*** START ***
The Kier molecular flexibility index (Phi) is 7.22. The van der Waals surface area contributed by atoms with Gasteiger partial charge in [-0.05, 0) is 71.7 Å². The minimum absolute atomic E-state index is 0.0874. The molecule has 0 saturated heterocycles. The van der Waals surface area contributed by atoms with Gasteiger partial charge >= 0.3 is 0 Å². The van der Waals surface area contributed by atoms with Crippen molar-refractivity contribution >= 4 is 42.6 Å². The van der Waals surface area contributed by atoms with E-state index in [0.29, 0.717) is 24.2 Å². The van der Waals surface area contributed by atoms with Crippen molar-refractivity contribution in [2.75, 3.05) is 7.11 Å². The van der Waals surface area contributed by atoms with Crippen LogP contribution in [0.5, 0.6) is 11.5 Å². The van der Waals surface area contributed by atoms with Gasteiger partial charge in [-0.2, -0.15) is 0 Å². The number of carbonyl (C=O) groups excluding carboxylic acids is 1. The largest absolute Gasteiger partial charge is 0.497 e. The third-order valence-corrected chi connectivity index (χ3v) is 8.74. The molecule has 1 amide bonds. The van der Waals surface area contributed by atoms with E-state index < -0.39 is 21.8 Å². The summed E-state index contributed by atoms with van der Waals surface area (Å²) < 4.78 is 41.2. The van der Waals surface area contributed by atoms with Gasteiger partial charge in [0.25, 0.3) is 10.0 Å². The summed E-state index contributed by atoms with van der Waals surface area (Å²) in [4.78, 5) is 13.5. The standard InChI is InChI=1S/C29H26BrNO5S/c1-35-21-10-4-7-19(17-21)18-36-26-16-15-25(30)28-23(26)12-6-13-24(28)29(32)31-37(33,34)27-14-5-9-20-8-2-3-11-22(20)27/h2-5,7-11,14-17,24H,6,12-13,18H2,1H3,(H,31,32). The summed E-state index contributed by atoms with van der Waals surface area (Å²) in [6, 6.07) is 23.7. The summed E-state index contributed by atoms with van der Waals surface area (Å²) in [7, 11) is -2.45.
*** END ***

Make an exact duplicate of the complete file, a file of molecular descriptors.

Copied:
The Kier molecular flexibility index (Phi) is 7.22. The van der Waals surface area contributed by atoms with Gasteiger partial charge in [-0.05, 0) is 71.7 Å². The minimum absolute atomic E-state index is 0.0874. The molecule has 0 saturated heterocycles. The van der Waals surface area contributed by atoms with Gasteiger partial charge >= 0.3 is 0 Å². The van der Waals surface area contributed by atoms with Crippen molar-refractivity contribution >= 4 is 42.6 Å². The van der Waals surface area contributed by atoms with E-state index in [0.29, 0.717) is 24.2 Å². The van der Waals surface area contributed by atoms with Crippen molar-refractivity contribution in [2.75, 3.05) is 7.11 Å². The van der Waals surface area contributed by atoms with Crippen LogP contribution in [0.5, 0.6) is 11.5 Å². The van der Waals surface area contributed by atoms with Gasteiger partial charge in [-0.2, -0.15) is 0 Å². The number of carbonyl (C=O) groups excluding carboxylic acids is 1. The largest absolute Gasteiger partial charge is 0.497 e. The third-order valence-corrected chi connectivity index (χ3v) is 8.74. The molecule has 1 amide bonds. The van der Waals surface area contributed by atoms with E-state index < -0.39 is 21.8 Å². The summed E-state index contributed by atoms with van der Waals surface area (Å²) < 4.78 is 41.2. The van der Waals surface area contributed by atoms with Gasteiger partial charge in [0.25, 0.3) is 10.0 Å². The summed E-state index contributed by atoms with van der Waals surface area (Å²) in [4.78, 5) is 13.5. The standard InChI is InChI=1S/C29H26BrNO5S/c1-35-21-10-4-7-19(17-21)18-36-26-16-15-25(30)28-23(26)12-6-13-24(28)29(32)31-37(33,34)27-14-5-9-20-8-2-3-11-22(20)27/h2-5,7-11,14-17,24H,6,12-13,18H2,1H3,(H,31,32). The summed E-state index contributed by atoms with van der Waals surface area (Å²) in [6, 6.07) is 23.7. The summed E-state index contributed by atoms with van der Waals surface area (Å²) in [7, 11) is -2.45.